Diabetic Foot Ulcers Remain Hard to Treat - 8 News NOW

Diabetic Foot Ulcers Remain Hard to Treat

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One of the most serious complications of diabetes remains one of the most difficult to treat according to a new report published in the journal Diabetes Care.

Diabetic foot ulcers are a leading cause of amputation. And a new study out of France found that even after a wound has been successfully treated, it often returns, leaving the patient disabled.

At the Wound Care Center at North Vista Hospital, surgeon, Brian Citro says the feet are among the first areas affected by long-term diabetes. Problems, including reduced circulation, may need to be addressed along with the wound itself.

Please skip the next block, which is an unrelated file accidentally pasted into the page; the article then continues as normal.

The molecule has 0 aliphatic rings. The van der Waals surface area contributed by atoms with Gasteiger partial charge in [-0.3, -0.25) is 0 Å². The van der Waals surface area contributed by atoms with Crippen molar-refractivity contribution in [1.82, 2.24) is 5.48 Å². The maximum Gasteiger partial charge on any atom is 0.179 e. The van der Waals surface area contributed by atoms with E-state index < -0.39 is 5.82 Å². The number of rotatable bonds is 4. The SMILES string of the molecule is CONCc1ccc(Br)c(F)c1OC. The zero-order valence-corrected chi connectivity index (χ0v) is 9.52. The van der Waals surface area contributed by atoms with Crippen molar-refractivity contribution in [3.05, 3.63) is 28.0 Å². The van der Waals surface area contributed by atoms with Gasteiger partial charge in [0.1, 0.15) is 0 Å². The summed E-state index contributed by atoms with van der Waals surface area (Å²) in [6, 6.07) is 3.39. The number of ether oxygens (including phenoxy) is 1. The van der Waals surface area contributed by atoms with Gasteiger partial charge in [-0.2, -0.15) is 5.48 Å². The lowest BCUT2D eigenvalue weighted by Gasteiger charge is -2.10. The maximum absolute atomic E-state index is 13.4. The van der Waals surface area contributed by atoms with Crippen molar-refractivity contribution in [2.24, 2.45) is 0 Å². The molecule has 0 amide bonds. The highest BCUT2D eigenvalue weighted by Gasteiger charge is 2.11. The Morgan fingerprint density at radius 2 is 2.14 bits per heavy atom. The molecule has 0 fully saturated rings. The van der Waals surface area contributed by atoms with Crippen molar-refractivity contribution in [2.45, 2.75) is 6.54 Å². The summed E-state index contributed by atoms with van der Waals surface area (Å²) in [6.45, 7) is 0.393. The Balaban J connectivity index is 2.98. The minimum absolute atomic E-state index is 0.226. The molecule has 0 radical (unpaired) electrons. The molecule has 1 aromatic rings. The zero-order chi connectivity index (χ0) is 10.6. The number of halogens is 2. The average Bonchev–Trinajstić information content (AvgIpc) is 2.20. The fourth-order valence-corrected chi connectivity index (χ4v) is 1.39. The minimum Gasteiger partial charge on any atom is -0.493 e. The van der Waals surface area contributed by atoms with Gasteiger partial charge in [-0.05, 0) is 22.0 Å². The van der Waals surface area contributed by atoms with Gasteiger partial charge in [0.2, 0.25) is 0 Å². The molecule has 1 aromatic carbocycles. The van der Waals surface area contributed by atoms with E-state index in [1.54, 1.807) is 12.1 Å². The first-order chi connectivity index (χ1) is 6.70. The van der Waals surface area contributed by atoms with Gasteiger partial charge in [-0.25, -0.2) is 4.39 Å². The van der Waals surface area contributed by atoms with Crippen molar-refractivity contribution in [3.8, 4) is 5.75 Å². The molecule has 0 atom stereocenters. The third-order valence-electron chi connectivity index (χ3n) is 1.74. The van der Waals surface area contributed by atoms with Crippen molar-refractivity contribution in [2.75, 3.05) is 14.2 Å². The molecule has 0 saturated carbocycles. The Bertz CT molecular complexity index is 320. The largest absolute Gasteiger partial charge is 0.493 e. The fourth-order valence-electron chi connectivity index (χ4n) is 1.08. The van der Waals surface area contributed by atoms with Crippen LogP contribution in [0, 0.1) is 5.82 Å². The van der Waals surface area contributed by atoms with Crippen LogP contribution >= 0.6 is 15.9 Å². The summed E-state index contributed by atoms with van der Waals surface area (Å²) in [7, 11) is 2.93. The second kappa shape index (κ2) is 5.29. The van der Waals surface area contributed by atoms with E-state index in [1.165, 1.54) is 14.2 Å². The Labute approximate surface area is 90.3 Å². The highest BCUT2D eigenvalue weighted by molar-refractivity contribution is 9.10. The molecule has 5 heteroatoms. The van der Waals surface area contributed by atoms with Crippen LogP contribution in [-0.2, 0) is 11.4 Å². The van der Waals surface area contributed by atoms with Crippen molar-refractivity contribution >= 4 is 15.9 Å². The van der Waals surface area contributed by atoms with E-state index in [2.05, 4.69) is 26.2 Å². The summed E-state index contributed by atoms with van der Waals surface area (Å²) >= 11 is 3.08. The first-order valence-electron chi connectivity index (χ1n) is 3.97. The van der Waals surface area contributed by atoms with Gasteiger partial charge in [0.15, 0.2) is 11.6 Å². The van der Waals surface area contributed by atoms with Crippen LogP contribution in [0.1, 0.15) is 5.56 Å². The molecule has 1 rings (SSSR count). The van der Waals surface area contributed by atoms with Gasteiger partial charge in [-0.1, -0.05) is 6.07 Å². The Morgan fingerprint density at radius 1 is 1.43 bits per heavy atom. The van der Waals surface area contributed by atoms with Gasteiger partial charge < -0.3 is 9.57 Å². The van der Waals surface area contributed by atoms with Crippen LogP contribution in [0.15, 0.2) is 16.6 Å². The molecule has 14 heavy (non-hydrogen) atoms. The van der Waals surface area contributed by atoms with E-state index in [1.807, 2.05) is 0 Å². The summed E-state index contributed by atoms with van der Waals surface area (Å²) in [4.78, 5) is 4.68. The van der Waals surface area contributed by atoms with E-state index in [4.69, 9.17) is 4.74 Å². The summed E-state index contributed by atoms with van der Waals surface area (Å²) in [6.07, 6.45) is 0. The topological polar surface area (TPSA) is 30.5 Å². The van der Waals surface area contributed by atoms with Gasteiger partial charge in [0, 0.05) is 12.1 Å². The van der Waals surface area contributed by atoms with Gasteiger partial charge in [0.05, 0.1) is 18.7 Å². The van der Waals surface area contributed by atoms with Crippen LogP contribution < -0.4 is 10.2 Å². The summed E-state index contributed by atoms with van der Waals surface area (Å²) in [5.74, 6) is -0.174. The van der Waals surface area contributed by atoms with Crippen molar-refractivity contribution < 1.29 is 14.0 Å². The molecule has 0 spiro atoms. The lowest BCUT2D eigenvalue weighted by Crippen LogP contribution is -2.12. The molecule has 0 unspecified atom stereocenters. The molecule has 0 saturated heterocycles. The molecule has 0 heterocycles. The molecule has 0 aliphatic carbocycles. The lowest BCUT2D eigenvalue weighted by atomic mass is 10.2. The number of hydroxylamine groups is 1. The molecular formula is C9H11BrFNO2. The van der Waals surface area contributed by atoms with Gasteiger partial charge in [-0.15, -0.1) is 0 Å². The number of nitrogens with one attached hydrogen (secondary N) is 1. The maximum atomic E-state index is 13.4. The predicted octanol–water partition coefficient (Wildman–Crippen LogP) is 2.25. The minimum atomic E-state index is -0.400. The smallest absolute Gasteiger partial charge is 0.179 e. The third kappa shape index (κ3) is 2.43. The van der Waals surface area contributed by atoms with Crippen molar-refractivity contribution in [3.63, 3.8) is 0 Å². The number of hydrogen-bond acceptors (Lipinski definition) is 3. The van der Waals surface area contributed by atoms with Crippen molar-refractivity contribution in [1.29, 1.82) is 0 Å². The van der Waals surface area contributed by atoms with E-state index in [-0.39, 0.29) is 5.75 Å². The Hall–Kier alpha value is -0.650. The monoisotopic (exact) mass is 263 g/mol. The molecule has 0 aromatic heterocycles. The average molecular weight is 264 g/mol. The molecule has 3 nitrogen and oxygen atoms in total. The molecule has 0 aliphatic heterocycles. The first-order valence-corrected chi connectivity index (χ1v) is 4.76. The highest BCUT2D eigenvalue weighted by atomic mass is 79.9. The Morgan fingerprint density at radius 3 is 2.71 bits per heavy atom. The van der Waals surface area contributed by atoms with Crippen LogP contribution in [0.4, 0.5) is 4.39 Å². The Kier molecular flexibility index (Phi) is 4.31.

"One of the reasons these wounds come back is because we're not treating the actual problem that caused the wound. The diabetes in and of itself does not cause the wound. Diabetes contributes to the wound progressing and getting worse. And I think a lot of these people have their wounds treated so we treat the actual wound but we're not treating the cause of the wound," he said.

Dr. Citro says surgical advancements can improve blood circulation to the feet. And hyperbaric oxygen treatments have also improved the long-term success of wound treatments.

Dr. Citro encourages anyone with diabetes to seek out information on the best ways to avoid foot wounds in the first place. For more on the new study, click here.

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